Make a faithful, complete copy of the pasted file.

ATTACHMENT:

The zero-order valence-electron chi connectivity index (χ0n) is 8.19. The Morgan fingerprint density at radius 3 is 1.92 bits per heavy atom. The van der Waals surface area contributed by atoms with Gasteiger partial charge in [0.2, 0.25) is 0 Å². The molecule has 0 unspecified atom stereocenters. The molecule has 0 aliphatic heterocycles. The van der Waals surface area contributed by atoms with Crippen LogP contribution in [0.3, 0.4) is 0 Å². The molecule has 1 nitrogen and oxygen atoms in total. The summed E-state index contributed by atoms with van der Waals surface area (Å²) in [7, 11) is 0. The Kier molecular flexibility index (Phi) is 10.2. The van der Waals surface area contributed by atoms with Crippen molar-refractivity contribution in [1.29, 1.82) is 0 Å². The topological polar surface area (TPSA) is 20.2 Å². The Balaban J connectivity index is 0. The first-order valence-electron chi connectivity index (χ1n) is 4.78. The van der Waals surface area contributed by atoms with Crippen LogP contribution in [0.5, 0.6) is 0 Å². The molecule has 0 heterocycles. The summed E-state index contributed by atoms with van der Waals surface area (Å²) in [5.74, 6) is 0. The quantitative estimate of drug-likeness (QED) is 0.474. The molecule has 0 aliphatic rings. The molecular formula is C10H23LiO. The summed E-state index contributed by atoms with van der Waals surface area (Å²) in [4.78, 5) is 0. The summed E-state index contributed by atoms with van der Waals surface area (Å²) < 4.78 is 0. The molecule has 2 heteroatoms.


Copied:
The zero-order valence-electron chi connectivity index (χ0n) is 8.19. The Morgan fingerprint density at radius 3 is 1.92 bits per heavy atom. The van der Waals surface area contributed by atoms with Gasteiger partial charge in [0.2, 0.25) is 0 Å². The molecule has 0 unspecified atom stereocenters. The molecule has 0 aliphatic heterocycles. The van der Waals surface area contributed by atoms with Crippen LogP contribution in [0.3, 0.4) is 0 Å². The molecule has 1 nitrogen and oxygen atoms in total. The summed E-state index contributed by atoms with van der Waals surface area (Å²) in [7, 11) is 0. The Kier molecular flexibility index (Phi) is 10.2. The van der Waals surface area contributed by atoms with Crippen molar-refractivity contribution in [1.29, 1.82) is 0 Å². The topological polar surface area (TPSA) is 20.2 Å². The Balaban J connectivity index is 0. The first-order valence-electron chi connectivity index (χ1n) is 4.78. The van der Waals surface area contributed by atoms with Crippen LogP contribution in [0.5, 0.6) is 0 Å². The molecule has 0 heterocycles. The summed E-state index contributed by atoms with van der Waals surface area (Å²) in [5.74, 6) is 0. The quantitative estimate of drug-likeness (QED) is 0.474. The molecule has 0 aliphatic rings. The molecular formula is C10H23LiO. The summed E-state index contributed by atoms with van der Waals surface area (Å²) in [4.78, 5) is 0. The summed E-state index contributed by atoms with van der Waals surface area (Å²) < 4.78 is 0. The molecule has 2 heteroatoms.